Finance Minister Tito Mboweni delivered the Budget speech on Wednesday, 24 February. Against the backdrop of the COVID-19 pandemic, the Budget was more optimistic than expected, with tax increases kept to a minimum.
It is important to understand the context. South Africa is benefiting from a commodity price boom. Compared to the predictions in the October 2020 Medium-Term Budget Statement, tax collections are now expected to be higher by R100bn in 2020/21 and R86bn in 2021/22. Higher revenues have provided space for the Treasury to cancel a proposed R40bn tax increase in 2021/22 and provide some tax relief for companies. Most important is the government’s decision to persist with its fiscal stabilisation programme, including the freeze on public service wages.
Ensuring access to COVID-19 vaccines is the government’s immediate priority. Access to vaccinations will be provided free of charge, with funding for the vaccine procurement and roll-out being drawn from the national budget.
Below we highlight some of the key aspects of the 2021 Budget that may impact investors. These changes come into effect on 1 March 2021, unless otherwise indicated.
What were the key changes?
The highlights from this year’s Budget are summarised below:
- The government will not raise additional tax revenues. The expected revenue loss will be offset by the increase in excise taxes (see below).
- An above-inflation increase of 5% in the personal income tax brackets and rebates, which is expected to provide relief of R2.2 billion.
- The corporate income tax rate will be lowered to 27% for companies with years of assessment commencing on or after 1 April 2022.
- The Unemployment Insurance Fund (UIF) ceiling will be increased to R17 711.58 per month from 1 March 2021.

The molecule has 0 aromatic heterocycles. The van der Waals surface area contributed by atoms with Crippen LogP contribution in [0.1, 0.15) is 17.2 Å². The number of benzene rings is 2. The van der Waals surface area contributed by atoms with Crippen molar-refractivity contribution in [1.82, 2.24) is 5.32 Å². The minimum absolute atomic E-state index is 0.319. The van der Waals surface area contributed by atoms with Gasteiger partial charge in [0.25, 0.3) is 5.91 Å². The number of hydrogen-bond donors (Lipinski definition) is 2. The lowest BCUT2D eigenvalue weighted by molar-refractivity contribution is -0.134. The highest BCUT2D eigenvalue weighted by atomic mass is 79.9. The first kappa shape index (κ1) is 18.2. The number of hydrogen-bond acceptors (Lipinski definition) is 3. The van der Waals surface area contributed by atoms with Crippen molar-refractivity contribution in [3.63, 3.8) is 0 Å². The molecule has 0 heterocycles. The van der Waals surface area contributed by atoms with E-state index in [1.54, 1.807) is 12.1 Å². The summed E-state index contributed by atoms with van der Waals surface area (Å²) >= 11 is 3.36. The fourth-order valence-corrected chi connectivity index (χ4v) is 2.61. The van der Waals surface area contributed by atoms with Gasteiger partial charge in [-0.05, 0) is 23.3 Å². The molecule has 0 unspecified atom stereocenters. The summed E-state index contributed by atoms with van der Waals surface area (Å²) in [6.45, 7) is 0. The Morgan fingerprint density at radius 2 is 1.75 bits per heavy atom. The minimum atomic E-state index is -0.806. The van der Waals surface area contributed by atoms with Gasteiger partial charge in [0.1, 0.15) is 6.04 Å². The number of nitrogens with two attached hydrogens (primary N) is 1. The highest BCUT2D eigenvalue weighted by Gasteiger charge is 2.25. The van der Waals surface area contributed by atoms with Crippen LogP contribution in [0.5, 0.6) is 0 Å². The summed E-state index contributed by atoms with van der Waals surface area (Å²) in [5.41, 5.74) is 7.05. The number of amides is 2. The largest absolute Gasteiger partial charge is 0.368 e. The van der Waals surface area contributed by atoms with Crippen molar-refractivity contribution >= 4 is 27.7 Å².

- There will be an inflation-linked general fuel levy increase of 15 cents per litre for petrol and diesel, and an above-inflation increase of 11 cents per litre in the Road Accident Fund levy, with effect from 7 April 2021. The carbon tax rate will increase by 1c to 8c per litre for petrol, and 9c per litre for diesel, also from 7 April 2021.
- Excise duties have been increasing by more than inflation in most recent years, and this continues, with excise duties on alcohol and tobacco increasing by 8%. The policy framework for both alcohol and tobacco will be reviewed during 2021/2022.
- Plastic bags are currently taxed at 25 cents per bag. To support a greener economy, a reduced level of 12.5 cents per bag will apply for bio-based plastic bags, from a date to be announced later in the year.
- Increases of just over 4% have been made to the medical tax credits.
The following applies for the period from 1 March 2021 to 28 February 2022:
Individuals and special trusts
An above-inflation increase has been made to the personal income tax brackets, which means that taxpayers earning above R216 200 will fall into the 26% tax bracket. The highest marginal tax rate for individual taxpayers remains unchanged at 45%. The personal income tax rates for the 2021/2022 tax year are listed below.
There has been an above-inflation increase to the tax-free thresholds for personal income taxes to the following:
- R87 300 for taxpayers younger than 65
- R135 150 for taxpayers age 65 to 74